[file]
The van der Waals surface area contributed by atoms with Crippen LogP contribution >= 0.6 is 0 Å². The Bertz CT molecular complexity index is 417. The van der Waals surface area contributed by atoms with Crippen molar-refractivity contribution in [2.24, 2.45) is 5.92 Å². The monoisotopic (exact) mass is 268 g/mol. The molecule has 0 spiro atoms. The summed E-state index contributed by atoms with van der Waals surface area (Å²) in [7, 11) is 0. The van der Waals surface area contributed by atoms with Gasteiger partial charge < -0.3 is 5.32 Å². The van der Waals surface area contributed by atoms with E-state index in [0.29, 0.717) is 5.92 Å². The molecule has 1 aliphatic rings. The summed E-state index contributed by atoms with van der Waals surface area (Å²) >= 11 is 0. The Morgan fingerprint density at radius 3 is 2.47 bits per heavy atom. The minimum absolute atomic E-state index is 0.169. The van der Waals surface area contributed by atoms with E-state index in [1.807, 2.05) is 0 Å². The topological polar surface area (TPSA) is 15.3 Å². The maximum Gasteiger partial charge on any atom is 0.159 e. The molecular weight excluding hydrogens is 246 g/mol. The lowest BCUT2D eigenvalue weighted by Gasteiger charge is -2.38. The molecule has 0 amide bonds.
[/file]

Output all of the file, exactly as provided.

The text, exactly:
The van der Waals surface area contributed by atoms with Crippen LogP contribution >= 0.6 is 0 Å². The Bertz CT molecular complexity index is 417. The van der Waals surface area contributed by atoms with Crippen molar-refractivity contribution in [2.24, 2.45) is 5.92 Å². The monoisotopic (exact) mass is 268 g/mol. The molecule has 0 spiro atoms. The summed E-state index contributed by atoms with van der Waals surface area (Å²) in [7, 11) is 0. The van der Waals surface area contributed by atoms with Gasteiger partial charge < -0.3 is 5.32 Å². The van der Waals surface area contributed by atoms with E-state index in [0.29, 0.717) is 5.92 Å². The molecule has 1 aliphatic rings. The summed E-state index contributed by atoms with van der Waals surface area (Å²) >= 11 is 0. The Morgan fingerprint density at radius 3 is 2.47 bits per heavy atom. The minimum absolute atomic E-state index is 0.169. The van der Waals surface area contributed by atoms with E-state index in [1.807, 2.05) is 0 Å². The topological polar surface area (TPSA) is 15.3 Å². The maximum Gasteiger partial charge on any atom is 0.159 e. The molecular weight excluding hydrogens is 246 g/mol. The lowest BCUT2D eigenvalue weighted by Gasteiger charge is -2.38. The molecule has 0 amide bonds.